Monday, February 6, 1989
The Michigan Daily
The Day I Became an Autodidact
By Kendall Hailey
Dell Publishing $8.95/paperback
At one time or another, most people have considered
quitting school to "find themselves" and live life on
their own. After a rough day of classes, many college
students have felt the urge to drop out and teach
themselves what they need to know. This concept of
becoming self-educated, is called autodidactism, and is
illustrated in Kendall Hailey's new book. The Day I
Became An Autodidact tells the story of the personal
quest Hailey began at the age of 15 to become a self-
taught and a self-made individual.
The daughter of playwright Oliver Hailey and best-
selling novelist Elizabeth Hailey, Hailey was always
given the freedom to pursue endless literary
possibilities. Therefore, when she received a high sch
summer reading list her junior year, Hailey decided
didn't like being told what to read anymore, gradua
early and became an autodidact. This book chronicles
events of her life from the ages of 15 to 19; in th
four years, Hailey made many discoveries about hers
her family, life in general and how to live it. .
Not only did Hailey learn about how to live life,l
she intended to read as much about it as possible.t
began a book tour to read just about everything e
published, ranging from Aristotle's Ethics to Mo
Dick by Herman Melville. She believed this wo
give her a test of life, and by passing it, she would hz
the best of life, allowing her to take on the rest of li
Hailey wasn't worried about succumbing to p
pressure but instead to life pressure, something we
will face sooner of later if we aren't already.
Through her readings, Kendall learned about hist
and literature in almost all areas. With this knowled
she became inspired to write a mystery, a comedy
novel and a play called A Bar off Meirose which s
acted in as well. The Day I Became An Autodida
written in somewhat of a journal form, highligl
Halley's accomplishments both intellectually a
personally. She is often witty and offers a candid vi(
of life through an autodidact's eyes.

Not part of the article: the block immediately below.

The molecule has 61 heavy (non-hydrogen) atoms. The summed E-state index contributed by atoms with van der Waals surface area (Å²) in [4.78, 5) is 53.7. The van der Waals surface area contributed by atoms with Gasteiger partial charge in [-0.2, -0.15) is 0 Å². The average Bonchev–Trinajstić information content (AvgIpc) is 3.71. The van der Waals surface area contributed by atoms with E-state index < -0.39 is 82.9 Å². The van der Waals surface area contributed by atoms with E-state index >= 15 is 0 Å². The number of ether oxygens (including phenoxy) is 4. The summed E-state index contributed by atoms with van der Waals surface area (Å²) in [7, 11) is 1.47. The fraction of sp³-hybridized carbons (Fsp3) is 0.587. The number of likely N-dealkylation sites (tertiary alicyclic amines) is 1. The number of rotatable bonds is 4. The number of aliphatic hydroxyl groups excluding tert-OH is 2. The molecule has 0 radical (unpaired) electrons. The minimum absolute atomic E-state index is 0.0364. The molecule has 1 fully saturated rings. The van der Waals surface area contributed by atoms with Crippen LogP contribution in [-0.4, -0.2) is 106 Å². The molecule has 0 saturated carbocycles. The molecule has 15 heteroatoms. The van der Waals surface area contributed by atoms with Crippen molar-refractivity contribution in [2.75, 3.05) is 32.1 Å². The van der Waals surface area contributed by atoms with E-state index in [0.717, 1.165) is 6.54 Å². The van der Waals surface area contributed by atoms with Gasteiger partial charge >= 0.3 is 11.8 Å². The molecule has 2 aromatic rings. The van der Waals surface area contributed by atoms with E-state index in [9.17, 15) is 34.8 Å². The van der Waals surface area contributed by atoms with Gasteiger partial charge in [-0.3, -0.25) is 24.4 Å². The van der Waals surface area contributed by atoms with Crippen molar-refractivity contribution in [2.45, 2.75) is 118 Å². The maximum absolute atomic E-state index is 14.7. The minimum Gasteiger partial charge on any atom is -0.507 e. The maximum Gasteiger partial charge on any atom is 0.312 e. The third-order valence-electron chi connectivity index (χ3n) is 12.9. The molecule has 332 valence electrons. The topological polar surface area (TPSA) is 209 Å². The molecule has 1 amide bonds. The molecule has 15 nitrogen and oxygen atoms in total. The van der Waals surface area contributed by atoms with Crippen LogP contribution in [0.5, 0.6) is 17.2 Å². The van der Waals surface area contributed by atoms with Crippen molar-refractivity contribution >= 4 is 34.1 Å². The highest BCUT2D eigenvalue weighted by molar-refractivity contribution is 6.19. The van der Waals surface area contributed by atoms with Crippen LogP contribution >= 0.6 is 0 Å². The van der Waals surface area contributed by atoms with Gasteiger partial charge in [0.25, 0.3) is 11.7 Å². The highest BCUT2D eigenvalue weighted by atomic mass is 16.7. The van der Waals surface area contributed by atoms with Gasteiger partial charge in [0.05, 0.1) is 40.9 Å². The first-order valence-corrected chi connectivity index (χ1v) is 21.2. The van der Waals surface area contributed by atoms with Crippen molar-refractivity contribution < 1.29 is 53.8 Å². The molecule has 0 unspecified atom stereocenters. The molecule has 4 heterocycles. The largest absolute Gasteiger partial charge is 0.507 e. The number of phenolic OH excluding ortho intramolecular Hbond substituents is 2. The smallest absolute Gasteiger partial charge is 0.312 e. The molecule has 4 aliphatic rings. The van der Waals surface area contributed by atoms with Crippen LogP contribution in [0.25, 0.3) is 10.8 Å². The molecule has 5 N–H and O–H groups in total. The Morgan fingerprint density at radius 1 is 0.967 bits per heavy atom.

To make the decision to become an autodidact at t
age of 15 is quite a step. In fact, in writing the boo
Kendall feels that she has to prove something to hers
as well as her readers. Does she succeed? Yes and n
Yes, phe proves she can write and write well, but n
she dbesn't prove that she has taught herself everythi
she needs to know about life. That is something whi
can be learned only over time and through experience.
BY ALYSSA KATZ
The movie industry has long re-
lied on the biographical film as a
crowd- and critic-pleaser. A movie
based on someone's life is often au-
iool tomatically regarded as important,
she merely because it tells the story of a
ited significant person. Would Gandhi,
the Out Of Africa, or The Last Emperor
ose have won Academy Awards for best
elf, picture if they had not been about
real people? Would they even have
but been nominated?
She However, filmmakers have a
ver problematic tendency to let such
)by theme material overwhelm their work
uld - sometimes, it seems, because
ave they become so enamored of their
ife. subjects that they present them in a
eer highly idealized fashion. Eleni suf-
all fered acutely from this; in that film,
Kate Nelligan seemed to have the
ory word "noble" suspended over her head
age like a halo. Hanna's War is a more
a recent and more pathetic victim of
he this syndrome.
ct, Menachem Golan, the Israeli-born
hts co-head of Cannon Pictures - the
nd studio which brought Bolero and
ew Superman IV into the world - has
taken one of his occasional forays
he into directing, with results one might
)k, expect from a man who spends much